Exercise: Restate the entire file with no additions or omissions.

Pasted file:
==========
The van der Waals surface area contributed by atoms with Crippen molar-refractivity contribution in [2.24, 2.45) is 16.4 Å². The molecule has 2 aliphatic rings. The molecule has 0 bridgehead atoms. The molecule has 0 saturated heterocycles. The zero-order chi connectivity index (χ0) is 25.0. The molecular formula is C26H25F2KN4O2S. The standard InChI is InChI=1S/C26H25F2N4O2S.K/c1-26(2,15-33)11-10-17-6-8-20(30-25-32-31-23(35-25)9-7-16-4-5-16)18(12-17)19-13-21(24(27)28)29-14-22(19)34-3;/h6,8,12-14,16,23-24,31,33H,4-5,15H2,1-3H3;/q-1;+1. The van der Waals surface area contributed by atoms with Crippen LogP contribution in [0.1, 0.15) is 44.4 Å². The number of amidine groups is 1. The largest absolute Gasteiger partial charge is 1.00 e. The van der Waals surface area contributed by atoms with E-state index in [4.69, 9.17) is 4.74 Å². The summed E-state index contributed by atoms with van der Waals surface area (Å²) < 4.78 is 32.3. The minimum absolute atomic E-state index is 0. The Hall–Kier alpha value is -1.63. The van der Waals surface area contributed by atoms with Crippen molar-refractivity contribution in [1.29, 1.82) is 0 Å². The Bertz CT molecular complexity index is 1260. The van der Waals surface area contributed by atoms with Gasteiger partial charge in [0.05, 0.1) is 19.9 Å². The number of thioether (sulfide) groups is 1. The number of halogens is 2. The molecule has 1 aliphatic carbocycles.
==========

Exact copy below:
The van der Waals surface area contributed by atoms with Crippen molar-refractivity contribution in [2.24, 2.45) is 16.4 Å². The molecule has 2 aliphatic rings. The molecule has 0 bridgehead atoms. The molecule has 0 saturated heterocycles. The zero-order chi connectivity index (χ0) is 25.0. The molecular formula is C26H25F2KN4O2S. The standard InChI is InChI=1S/C26H25F2N4O2S.K/c1-26(2,15-33)11-10-17-6-8-20(30-25-32-31-23(35-25)9-7-16-4-5-16)18(12-17)19-13-21(24(27)28)29-14-22(19)34-3;/h6,8,12-14,16,23-24,31,33H,4-5,15H2,1-3H3;/q-1;+1. The van der Waals surface area contributed by atoms with Crippen LogP contribution in [0.1, 0.15) is 44.4 Å². The number of amidine groups is 1. The largest absolute Gasteiger partial charge is 1.00 e. The van der Waals surface area contributed by atoms with E-state index in [4.69, 9.17) is 4.74 Å². The summed E-state index contributed by atoms with van der Waals surface area (Å²) < 4.78 is 32.3. The minimum absolute atomic E-state index is 0. The Hall–Kier alpha value is -1.63. The van der Waals surface area contributed by atoms with Crippen molar-refractivity contribution in [1.29, 1.82) is 0 Å². The Bertz CT molecular complexity index is 1260. The van der Waals surface area contributed by atoms with Gasteiger partial charge in [0.05, 0.1) is 19.9 Å². The number of thioether (sulfide) groups is 1. The number of halogens is 2. The molecule has 1 aliphatic carbocycles.